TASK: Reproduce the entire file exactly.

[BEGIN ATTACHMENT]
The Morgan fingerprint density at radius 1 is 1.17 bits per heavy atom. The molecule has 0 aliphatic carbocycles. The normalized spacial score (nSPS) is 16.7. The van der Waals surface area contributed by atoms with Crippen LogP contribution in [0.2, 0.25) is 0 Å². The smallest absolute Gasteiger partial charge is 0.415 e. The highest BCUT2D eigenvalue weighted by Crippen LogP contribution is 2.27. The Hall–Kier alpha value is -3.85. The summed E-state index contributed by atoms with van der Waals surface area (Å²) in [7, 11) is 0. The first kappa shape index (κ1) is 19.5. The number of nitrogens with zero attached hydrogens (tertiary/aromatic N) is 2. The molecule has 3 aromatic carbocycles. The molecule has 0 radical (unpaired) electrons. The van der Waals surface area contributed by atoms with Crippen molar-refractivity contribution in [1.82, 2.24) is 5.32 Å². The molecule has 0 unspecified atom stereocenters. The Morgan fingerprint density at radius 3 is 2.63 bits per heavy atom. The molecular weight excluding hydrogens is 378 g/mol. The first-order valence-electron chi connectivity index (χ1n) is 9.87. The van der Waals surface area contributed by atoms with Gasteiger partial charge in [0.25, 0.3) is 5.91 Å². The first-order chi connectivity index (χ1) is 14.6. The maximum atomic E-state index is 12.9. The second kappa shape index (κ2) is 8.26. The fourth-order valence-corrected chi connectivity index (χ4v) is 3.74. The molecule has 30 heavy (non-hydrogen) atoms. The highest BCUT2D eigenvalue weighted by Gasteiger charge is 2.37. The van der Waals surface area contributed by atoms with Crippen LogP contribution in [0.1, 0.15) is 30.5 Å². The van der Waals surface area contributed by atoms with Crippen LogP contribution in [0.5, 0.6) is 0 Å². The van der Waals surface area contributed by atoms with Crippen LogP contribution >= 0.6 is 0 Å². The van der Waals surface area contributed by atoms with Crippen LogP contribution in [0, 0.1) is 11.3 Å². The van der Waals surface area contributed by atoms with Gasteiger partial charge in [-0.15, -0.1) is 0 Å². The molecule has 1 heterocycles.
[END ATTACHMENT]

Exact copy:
The Morgan fingerprint density at radius 1 is 1.17 bits per heavy atom. The molecule has 0 aliphatic carbocycles. The normalized spacial score (nSPS) is 16.7. The van der Waals surface area contributed by atoms with Crippen LogP contribution in [0.2, 0.25) is 0 Å². The smallest absolute Gasteiger partial charge is 0.415 e. The highest BCUT2D eigenvalue weighted by Crippen LogP contribution is 2.27. The Hall–Kier alpha value is -3.85. The summed E-state index contributed by atoms with van der Waals surface area (Å²) in [7, 11) is 0. The first kappa shape index (κ1) is 19.5. The number of nitrogens with zero attached hydrogens (tertiary/aromatic N) is 2. The molecule has 3 aromatic carbocycles. The molecule has 0 radical (unpaired) electrons. The van der Waals surface area contributed by atoms with Crippen molar-refractivity contribution in [1.82, 2.24) is 5.32 Å². The molecule has 0 unspecified atom stereocenters. The Morgan fingerprint density at radius 3 is 2.63 bits per heavy atom. The molecular weight excluding hydrogens is 378 g/mol. The first-order valence-electron chi connectivity index (χ1n) is 9.87. The van der Waals surface area contributed by atoms with Gasteiger partial charge in [0.25, 0.3) is 5.91 Å². The first-order chi connectivity index (χ1) is 14.6. The maximum atomic E-state index is 12.9. The second kappa shape index (κ2) is 8.26. The fourth-order valence-corrected chi connectivity index (χ4v) is 3.74. The molecule has 30 heavy (non-hydrogen) atoms. The highest BCUT2D eigenvalue weighted by Gasteiger charge is 2.37. The van der Waals surface area contributed by atoms with Crippen LogP contribution in [0.1, 0.15) is 30.5 Å². The van der Waals surface area contributed by atoms with Crippen LogP contribution in [0.5, 0.6) is 0 Å². The van der Waals surface area contributed by atoms with Crippen LogP contribution >= 0.6 is 0 Å². The van der Waals surface area contributed by atoms with Crippen LogP contribution in [0, 0.1) is 11.3 Å². The van der Waals surface area contributed by atoms with Gasteiger partial charge in [-0.15, -0.1) is 0 Å². The molecule has 1 heterocycles.